A recent review examined natural killer–based therapies, a type of immunotherapy that holds promise for treating leukemia with less toxicity than currently available therapies.
Although chemotherapy and radiation have long been standard treatments for leukemia, immunotherapies have been increasingly researched and are considered promising options. A recent review assessed current research on natural killer (NK) cells, which serve as the first line of defense against cancer and play a key role in mitigating abnormal cell population growth.
Leukemia is a bone marrow and blood cancer characterized by irregular hematopoietic stem cell differentiation, with main subtypes including acute myeloid leukemia (AML), acute lymphoblastic leukemia (ALL), chronic myeloid leukemia CML, and chronic lymphocytic leukemia (CLL). NK cells play a key role in the recognition and cytolysis of abnormal and rapidly proliferating cell populations.
The review, published in Cancers, explores current research on NK cells and their potential uses in leukemia treatment.
Compared with traditional chemotherapy and radiation, which cause non-specific cell destruction and increase patients’ susceptibility to infection, adverse side effects, and immune cell inactivation, immunotherapies such as NK cell-based therapy are targeted and antigen-specific, using the patient’s own immune system to fight cancer cell growth.
NK cells typically make up approximately 10% of lymphocytes circulating in the body, moving in a latent state until receptor-ligand interactions stimulate them. NK cells do not have cytotoxic properties when in contact with healthy host tissues or cells, but they release lytic granules or produce cytokine to destroy any virally infected or cancerous cells they encounter. Research has shown that leukemia results in a decrease in the number of active NK cells as well as in their cytotoxic and degranulation abilities.
Thus, NK cell-based immunotherapy aims to increase NK cell activation by blocking the inhibitory interactions that occur when NK cells encounter healthy cells under normal conditions. This type of treatment also expands NK cell populations and enhances their overall function.
NK cell-based immunotherapies being studied for leukemia treatment include:
Current research on these therapies aims to induce complete remission in patients and minimize the adverse side effects often associated with them.
Monoclonal antibodies. One of the most common forms of NK cell-based therapy are mAbs, which block specific biomarkers and increase antibody-dependent cellular cytotoxicity to boost NK cell function. Combination therapy with different types of cytokines is one potential method of increasing NK cell populations. A small phase 1 trial of NK cells combined with the mAb rituximab after chemotherapy produced complete response in 7 of 9 patients.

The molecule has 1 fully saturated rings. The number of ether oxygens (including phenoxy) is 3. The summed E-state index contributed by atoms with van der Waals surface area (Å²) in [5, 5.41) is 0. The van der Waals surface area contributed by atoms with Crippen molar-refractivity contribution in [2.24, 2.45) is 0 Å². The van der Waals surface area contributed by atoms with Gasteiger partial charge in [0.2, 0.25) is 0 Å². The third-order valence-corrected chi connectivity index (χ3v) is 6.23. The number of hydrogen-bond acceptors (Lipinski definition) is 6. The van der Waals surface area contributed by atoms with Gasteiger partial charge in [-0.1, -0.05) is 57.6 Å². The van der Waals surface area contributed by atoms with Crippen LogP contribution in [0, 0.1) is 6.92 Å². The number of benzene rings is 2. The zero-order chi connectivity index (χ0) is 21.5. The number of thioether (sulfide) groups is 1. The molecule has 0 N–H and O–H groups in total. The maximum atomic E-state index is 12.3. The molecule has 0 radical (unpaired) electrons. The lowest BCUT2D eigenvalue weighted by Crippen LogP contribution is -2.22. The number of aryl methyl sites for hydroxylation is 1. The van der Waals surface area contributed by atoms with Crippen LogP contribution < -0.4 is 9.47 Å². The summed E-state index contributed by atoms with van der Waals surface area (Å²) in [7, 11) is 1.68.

Adoptive transfer. This method involves isolating NK cells from peripheral blood, bone marrow or umbilical cord from the patient (autologous) or a healthy donor (allogeneic) and purifying or genetically modifying the cells with cytokines before infusing them back into the patient. When the NK cells encounter incompatible ligands, graft-versus-leukemia can occur and increase their activity to kill leukemic cells. This has been found effective in AML especially, although relapse is common and post-transplant pharmacological intervention is a key aspect of success.
CAR-NK cell therapy. This treatment is in experimental phases, but it may be capable of killing cancer with minimal risk of toxicity or graft versus host disease (GvHD). This makes CAR-NK a potentially less toxic option than CAR-T cell therapies, which have shown success in refractory and relapsed B-ALL cancers but often cause neurotoxicity, cytokine release syndrome (CRS), and come with a higher risk of GvHD. CAR-NK also has the potential to be more accessible, because it does not have to be individualized to each patient and can come in an off-the-shelf form.
BiKEs and TriKEs. These are engineered mAbs, created by fusing together single-chain variable fragments to make them bi- and tri-specific for certain tumor antigens. NK cells can recognize the BiKEs or TriKEs, then induce apoptosis of their target. The study authors note that while BiKEs have shown some success in inducing antibody-dependent cellular cytotoxicity on target cells, TriKEs have shown superiority in inducing cytotoxicity, degranulation, and cytokine production.
Leukemia cells have been shown capable of manipulating expression of NK cell receptors to go unrecognized by NK cells, and targeting the biomarkers involved in this process could also be an avenue of treatment as these therapies are explored. Specifically, NK cell receptors 2B4, CS1, and LLT1 might be effective targets.
Continued research and clinical trials are needed to determine the effectiveness of NK cell-based treatments, with some already ongoing. Researching the specific receptor-ligand interactions that make NK cells cytotoxic in the presence of cancer cells may also aid in the understanding of these treatments, the authors noted.
Overall, study authors see great potential in NK cells as future leukemia treatments are developed. “In addition to providing an alternative therapy for patients who may not respond to conventional treatment, NK cell immunotherapy focuses on harnessing a patient’s own immune system to fight cancer proliferation, minimizing off-target effects,” they wrote.
Allison M, Mathews J, Gilliland T, Mathew SO. Natural killer cell-mediated immunotherapy for leukemia. Cancers (Basel). Published online February 8, 2022. doi:10.3390/cancers14030843